We are still a month away from Trump’s inauguration. After that, he has a month before he sends his budget message to the Congress. The budget for this fiscal—the American fiscal runs October to September (why do none of the fiscal years coincide with the calendar?)—means what he can spend for the first nine months is fixed by Obama’s last budget. Trump’s own spending will start in October 2017.
There is no doubt that the signals he has given are of an expansionary budget with a trillion dollars on infrastructure spending and higher defence expenditure as well. We don’t know the time-period over which the spending will be spread, but the message is of a spending president. After years of fiscal timidity and monetary adventurism, it would be good to reverse the roles. The Fed has given notice that after its latest rate-hike, it intends to follow it up with more during 2017. I have been arguing for a tighter monetary policy in the interest of financial stability. QE and the persistence of low rates has set off an asset bubble which could end up becoming another 2008-crisis. That must be averted at all costs. Of course, the Fed and other central banks worry more about price stability/inflation-unemployment trade-off than about financial stability. But inflation rates are still low and there is little danger from that end.
Trump should get his spending plans approved by the Republican Congress. Many of them are deficit hawks and do not approve of raising the debt ceiling. But this is still the honeymoon period, and in 2018, there will be mid-term elections and the Congressmen want to get reflected. Who better than a president who has let them pork-barrel local infrastructure projects?
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The other part of Trump’s programme is tax cuts. He wants to slash tax rates across the board. This will help his vote-bank, who are struggling at the bottom, but also please the Republican rich lobby which expects to be given largesse. It has been estimated that the fiscal proposals could add as much as $7 trillion to the debt, which is 40% on top of the current debt. But this is over ten years. We also cannot forecast income growth; so, the debt-GDP ratio (which is 100% now) is difficult to forecast. Trump has promised a growth rate of 4%, but it remains to be seen whether he achieves that. Even a sustained 3% over ten years would be fantastic.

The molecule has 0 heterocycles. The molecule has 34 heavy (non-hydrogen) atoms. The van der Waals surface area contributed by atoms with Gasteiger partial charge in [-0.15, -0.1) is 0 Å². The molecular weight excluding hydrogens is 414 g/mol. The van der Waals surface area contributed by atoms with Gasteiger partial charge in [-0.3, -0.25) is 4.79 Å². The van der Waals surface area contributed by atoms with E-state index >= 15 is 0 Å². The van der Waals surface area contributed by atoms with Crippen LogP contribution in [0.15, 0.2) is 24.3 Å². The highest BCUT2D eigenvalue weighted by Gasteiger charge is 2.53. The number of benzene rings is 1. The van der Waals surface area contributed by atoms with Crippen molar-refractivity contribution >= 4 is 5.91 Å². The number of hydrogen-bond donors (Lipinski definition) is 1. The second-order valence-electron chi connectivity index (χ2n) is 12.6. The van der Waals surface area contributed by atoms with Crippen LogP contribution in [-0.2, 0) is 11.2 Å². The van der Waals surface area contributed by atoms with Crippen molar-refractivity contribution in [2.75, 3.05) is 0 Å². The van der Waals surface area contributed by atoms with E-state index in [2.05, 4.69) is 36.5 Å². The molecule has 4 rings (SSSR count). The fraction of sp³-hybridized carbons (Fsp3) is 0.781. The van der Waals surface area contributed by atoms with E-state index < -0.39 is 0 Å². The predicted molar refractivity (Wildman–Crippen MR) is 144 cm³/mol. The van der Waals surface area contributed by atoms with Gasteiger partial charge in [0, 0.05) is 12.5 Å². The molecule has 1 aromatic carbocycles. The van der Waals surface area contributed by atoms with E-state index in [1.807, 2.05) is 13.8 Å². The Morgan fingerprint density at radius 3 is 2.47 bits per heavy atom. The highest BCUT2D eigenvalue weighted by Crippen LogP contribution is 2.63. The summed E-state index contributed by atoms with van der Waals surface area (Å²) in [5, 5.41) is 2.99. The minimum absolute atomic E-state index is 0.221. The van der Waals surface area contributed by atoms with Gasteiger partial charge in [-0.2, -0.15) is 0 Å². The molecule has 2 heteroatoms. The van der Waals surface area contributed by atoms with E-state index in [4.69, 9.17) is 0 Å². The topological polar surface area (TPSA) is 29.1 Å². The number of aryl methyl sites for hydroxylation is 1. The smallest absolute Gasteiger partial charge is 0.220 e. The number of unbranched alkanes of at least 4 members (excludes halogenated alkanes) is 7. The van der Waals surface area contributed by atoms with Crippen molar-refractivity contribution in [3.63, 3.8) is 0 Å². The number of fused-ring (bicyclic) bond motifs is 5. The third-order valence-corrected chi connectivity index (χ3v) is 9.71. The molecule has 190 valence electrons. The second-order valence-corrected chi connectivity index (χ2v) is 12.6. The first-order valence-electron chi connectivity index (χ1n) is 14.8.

Given the low bond yields (despite the Fed’s latest move), there is a window of opportunity to stack up borrowing early in the presidency if Congress allows. Trump’s proposed treasury secretary Steven Mnuchin has suggested that the US could issue long-dated, 50-year bonds. This would be the correct strategy if Trump is to deliver on his promises.
It is in his foreign trade stance that Trump is the most worrying. Even before he has taken office, Congress is already threatening import tax. This is on the usually spurious argument that it will relocate manufacturing back in the US. It is sad that such fallacies have never left politics. Trump has threatened to revise NAFTA. Ross Perot fought the 1992 election on an anti-NAFTA plank and lost, but he took enough votes away from George Bush, Sr. to let Bill Clinton win. Trump wants to revisit NAFTA to tweak it in America’s favour but this again is a fallacy. Trade does improve living standards by cheapening imports. It helps countries specialise. America is more efficient in services than in manufacture. But old-fashioned liking for manufacturing brings up the protectionist demand. One has to hope that Trump is frustrated in what he wants because many businesses, mostly SMEs, will lose out, and so will his party in votes at the next election.
Farther still, TPP is dead even before Trump has come. It died a death through exhaustion in the lame duck Congress. It is unlikely that the new Congress will revive it unless Trump changes his mind and pushes it as an anti-China device. I do hope he does not. What is really needed is a new TPP that includes China. But that may be dreaming too far.
As if now all one can say is that if Congress gives Trump what he asks for in spending and tax cuts, he is very likely to set off a strong boom with positive spillover effects for the rest of the world. There are worries about inflation since the rate of unemployment is down at 4.5%. That, however, hides the fact that labour force participation has dropped from 66 million at its peak in 2008 to just around 60 million now; thus, there is some slack if workers are lured back into employment. That will boost incomes of the group which feels deprived and keeps inflation low. It may yet be that Trump may turn up trumps.
The author is a prominent economist and Labour peer